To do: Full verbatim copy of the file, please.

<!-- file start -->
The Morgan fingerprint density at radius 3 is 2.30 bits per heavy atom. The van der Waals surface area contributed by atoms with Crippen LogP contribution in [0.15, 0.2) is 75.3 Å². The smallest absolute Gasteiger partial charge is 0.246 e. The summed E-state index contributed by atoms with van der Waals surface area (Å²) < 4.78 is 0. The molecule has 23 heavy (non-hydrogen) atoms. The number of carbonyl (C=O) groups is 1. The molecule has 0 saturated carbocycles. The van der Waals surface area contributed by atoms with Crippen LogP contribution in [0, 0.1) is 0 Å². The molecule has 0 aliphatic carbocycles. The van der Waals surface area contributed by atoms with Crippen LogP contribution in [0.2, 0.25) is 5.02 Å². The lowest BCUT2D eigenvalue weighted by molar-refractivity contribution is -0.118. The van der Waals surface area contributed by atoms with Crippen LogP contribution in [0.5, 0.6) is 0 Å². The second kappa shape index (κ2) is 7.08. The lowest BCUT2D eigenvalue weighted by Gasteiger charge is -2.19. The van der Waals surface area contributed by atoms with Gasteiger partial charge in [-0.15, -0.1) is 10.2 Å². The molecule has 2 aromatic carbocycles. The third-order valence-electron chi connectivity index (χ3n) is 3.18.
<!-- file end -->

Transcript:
The Morgan fingerprint density at radius 3 is 2.30 bits per heavy atom. The van der Waals surface area contributed by atoms with Crippen LogP contribution in [0.15, 0.2) is 75.3 Å². The smallest absolute Gasteiger partial charge is 0.246 e. The summed E-state index contributed by atoms with van der Waals surface area (Å²) < 4.78 is 0. The molecule has 23 heavy (non-hydrogen) atoms. The number of carbonyl (C=O) groups is 1. The molecule has 0 saturated carbocycles. The van der Waals surface area contributed by atoms with Crippen LogP contribution in [0, 0.1) is 0 Å². The molecule has 0 aliphatic carbocycles. The van der Waals surface area contributed by atoms with Crippen LogP contribution in [0.2, 0.25) is 5.02 Å². The lowest BCUT2D eigenvalue weighted by molar-refractivity contribution is -0.118. The van der Waals surface area contributed by atoms with Crippen LogP contribution in [0.5, 0.6) is 0 Å². The second kappa shape index (κ2) is 7.08. The lowest BCUT2D eigenvalue weighted by Gasteiger charge is -2.19. The van der Waals surface area contributed by atoms with Gasteiger partial charge in [-0.15, -0.1) is 10.2 Å². The molecule has 2 aromatic carbocycles. The third-order valence-electron chi connectivity index (χ3n) is 3.18.